Dead: Road Trips
- 2-CD set
Trips Vol. 1 No. 3
The third installment in our new Road Trips series features smokin' tracks from the summer tour of 1971, including highlights from shows in New Haven and Chicago.
Trips Vol. 1 No. 3 includes...
- A booklet boasting scads of great photos and an essay by Dead scholar Blair Jackson
1: 7/31/71 Yale Bowl, New Haven CT
2: 8/23/71 Auditorium Theater, Chicago IL
If you’re up on your Dick’s Picks releases—and we know you are—you’ll recall that Dick’s Picks 35, released in 2005, featured some smokin’ performances from the summer of 1971. The master reels from which it was culled, long believed to have been lost, had turned up miraculously on a houseboat owned by the parents of former GD keyboardist Keith Godchaux, discovered more than 30 years later by Keith’s brother, Brian, and son, Zion. And Keith had these masters because the band wanted him to be able to hear their most recent tour in preparation for his taking the piano seat that fall. It was quite a find, to say the least—the Grateful Dead world equivalent of uncovering a new royal tomb in the Valley of the Kings.
So imagine our surprise when two years later, under completely different circumstances, even more great, previously uncirculated master tapes from the summer of ’71 turned up unexpectedly. Surely that was a sign, too, that this music needed to come out and be shared with all of you. Which brings us, happily, to Road Trips Volume One, Number 3. This release offers up the brightest of these recently discovered gems: Disc One is taken from the famous show at the Yale Bowl in New Haven, Connecticut, July 31, 1971, anchored around an out-of-this-world “Dark Star” and a version of “Not Fade Away > Goin’ Down the Road” that also includes a short “Darkness, Darkness” jam. Hot stuff!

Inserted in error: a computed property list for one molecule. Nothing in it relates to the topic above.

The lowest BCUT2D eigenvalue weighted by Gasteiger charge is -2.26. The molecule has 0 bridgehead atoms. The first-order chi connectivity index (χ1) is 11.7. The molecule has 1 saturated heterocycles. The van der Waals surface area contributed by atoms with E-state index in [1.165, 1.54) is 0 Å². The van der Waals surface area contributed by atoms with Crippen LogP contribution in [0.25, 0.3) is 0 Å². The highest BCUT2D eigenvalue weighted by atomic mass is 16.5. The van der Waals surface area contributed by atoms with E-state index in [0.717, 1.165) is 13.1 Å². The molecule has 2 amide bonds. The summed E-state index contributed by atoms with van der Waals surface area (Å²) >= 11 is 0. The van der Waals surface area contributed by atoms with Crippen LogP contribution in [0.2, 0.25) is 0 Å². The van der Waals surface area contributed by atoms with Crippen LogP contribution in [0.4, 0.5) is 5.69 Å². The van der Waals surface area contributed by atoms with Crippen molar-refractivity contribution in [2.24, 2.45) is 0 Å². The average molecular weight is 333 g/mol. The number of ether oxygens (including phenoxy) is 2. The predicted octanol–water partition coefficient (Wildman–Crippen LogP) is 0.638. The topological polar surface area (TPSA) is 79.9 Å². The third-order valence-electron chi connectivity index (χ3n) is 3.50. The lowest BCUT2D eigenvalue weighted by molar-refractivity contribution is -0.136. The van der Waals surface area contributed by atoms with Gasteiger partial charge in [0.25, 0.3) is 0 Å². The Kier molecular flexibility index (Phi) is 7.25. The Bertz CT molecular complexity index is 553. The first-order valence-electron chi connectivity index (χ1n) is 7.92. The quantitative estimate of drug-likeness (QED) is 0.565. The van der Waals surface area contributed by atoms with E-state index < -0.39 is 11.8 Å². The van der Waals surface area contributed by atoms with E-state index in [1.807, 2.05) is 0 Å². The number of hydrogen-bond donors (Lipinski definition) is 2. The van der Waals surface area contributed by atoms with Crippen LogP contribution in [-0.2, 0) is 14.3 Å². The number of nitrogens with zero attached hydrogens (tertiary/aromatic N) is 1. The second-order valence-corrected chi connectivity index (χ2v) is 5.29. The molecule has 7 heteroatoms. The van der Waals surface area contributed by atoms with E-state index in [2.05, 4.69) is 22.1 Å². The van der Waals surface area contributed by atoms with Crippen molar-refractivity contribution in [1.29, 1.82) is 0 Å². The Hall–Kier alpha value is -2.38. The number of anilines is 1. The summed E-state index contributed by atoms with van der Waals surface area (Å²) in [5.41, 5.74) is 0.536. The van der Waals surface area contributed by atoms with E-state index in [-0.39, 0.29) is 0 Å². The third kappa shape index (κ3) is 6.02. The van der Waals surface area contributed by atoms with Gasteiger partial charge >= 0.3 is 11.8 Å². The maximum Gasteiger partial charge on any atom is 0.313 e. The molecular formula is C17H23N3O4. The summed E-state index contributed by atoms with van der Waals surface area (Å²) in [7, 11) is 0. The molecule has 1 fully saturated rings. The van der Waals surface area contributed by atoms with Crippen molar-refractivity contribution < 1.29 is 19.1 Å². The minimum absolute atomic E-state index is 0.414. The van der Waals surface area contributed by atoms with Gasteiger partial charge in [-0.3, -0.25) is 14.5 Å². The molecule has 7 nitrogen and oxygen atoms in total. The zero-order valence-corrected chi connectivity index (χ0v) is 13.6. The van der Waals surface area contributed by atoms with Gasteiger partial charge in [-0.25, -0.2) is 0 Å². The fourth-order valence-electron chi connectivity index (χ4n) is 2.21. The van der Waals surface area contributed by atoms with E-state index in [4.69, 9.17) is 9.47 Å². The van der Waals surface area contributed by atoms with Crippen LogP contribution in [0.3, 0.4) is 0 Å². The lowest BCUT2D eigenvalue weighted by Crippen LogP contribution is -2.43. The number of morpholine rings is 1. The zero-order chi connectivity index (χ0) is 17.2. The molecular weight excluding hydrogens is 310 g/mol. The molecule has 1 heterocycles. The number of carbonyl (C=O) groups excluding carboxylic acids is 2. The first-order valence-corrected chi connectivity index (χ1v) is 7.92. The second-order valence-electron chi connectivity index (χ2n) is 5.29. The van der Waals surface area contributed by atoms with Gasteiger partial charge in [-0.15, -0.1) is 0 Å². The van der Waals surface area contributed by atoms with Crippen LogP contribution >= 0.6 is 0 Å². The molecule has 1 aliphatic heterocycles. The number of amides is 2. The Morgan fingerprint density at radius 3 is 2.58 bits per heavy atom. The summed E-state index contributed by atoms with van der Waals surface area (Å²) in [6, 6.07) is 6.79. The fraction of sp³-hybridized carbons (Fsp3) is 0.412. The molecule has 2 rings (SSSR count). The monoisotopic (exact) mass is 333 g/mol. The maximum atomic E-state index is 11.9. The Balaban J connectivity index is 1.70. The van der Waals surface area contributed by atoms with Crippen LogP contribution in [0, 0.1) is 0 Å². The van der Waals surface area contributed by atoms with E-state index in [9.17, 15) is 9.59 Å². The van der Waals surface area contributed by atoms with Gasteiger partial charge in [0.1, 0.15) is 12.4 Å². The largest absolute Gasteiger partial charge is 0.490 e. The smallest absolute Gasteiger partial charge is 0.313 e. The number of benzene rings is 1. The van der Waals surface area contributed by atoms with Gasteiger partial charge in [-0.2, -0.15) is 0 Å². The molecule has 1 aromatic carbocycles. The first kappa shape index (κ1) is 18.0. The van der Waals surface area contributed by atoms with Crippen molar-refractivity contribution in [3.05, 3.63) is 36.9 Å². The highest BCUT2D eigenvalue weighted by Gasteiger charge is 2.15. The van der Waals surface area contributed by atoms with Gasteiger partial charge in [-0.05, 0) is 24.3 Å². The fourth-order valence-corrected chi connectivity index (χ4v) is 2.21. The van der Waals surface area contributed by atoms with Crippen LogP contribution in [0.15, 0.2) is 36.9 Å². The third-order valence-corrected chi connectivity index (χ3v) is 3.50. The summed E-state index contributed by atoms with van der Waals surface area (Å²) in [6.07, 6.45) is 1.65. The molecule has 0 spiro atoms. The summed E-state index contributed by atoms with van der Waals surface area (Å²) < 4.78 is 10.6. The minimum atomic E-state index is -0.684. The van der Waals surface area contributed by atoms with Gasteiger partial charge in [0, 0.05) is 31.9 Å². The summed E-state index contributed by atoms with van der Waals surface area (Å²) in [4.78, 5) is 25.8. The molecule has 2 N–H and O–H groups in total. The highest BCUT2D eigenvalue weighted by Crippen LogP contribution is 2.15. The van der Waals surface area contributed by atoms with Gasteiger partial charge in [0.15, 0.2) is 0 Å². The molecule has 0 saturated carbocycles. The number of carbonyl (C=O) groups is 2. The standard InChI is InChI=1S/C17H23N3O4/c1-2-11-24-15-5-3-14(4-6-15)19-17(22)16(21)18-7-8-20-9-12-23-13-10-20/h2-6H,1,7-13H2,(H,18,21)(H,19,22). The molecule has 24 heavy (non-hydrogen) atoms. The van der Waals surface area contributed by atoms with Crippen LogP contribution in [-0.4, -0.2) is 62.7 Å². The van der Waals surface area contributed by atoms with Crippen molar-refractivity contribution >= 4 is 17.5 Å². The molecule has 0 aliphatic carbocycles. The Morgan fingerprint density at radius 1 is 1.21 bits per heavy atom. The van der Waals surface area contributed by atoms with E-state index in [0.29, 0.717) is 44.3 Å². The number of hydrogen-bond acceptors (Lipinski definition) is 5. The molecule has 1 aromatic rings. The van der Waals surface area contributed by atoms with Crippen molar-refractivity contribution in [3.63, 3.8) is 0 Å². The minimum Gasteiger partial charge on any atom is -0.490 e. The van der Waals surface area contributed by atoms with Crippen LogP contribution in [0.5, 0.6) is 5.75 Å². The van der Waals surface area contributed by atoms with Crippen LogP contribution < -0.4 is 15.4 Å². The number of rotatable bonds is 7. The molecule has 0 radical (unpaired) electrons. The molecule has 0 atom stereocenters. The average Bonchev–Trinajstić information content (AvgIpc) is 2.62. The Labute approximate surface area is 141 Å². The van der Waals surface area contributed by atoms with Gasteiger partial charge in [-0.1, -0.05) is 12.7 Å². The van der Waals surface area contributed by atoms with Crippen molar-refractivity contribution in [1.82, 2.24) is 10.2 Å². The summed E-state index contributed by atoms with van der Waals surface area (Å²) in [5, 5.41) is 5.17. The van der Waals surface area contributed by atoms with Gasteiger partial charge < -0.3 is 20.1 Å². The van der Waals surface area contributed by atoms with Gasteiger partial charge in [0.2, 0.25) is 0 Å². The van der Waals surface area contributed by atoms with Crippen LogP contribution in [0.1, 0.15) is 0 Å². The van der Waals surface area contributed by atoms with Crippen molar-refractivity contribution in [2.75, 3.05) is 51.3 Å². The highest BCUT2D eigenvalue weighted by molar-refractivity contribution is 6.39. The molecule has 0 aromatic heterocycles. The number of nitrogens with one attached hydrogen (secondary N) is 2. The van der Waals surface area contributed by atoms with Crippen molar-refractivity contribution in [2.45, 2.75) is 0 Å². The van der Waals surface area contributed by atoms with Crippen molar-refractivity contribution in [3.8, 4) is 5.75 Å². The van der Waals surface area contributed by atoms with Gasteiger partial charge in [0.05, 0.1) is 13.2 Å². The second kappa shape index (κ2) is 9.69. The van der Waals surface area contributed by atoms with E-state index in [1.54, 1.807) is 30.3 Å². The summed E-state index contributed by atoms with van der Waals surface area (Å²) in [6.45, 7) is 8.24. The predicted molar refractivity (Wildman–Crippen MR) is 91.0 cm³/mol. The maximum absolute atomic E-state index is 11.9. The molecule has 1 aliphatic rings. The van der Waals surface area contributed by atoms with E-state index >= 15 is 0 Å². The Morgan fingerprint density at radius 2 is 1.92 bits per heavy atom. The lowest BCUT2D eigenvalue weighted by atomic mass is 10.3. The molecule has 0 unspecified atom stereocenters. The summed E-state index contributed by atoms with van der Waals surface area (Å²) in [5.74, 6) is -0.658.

The material on Disc Two is from the Auditorium Theatre in Chicago about three weeks later—8/23/71 (the following night, 8/24, was spotlighted on DP35)—and its big highlight is probably the very jammed out version of “That’s It for the Other One,” which in my humble opinion stands with the best they ever played (yes, even ones from the Fillmore West box). Spread across the discs you’ll also find outstanding versions of “China Cat > Rider,” “Uncle John’s Band > Johnny B. Goode,” “Wharf Rat,” “Sugar Magnolia” and lots more. Like the DP35 performances, these are a Phil-lover’s-delight, with massive bass on almost every track—careful if you’re driving or operating heavy machinery when you crank up these CDs!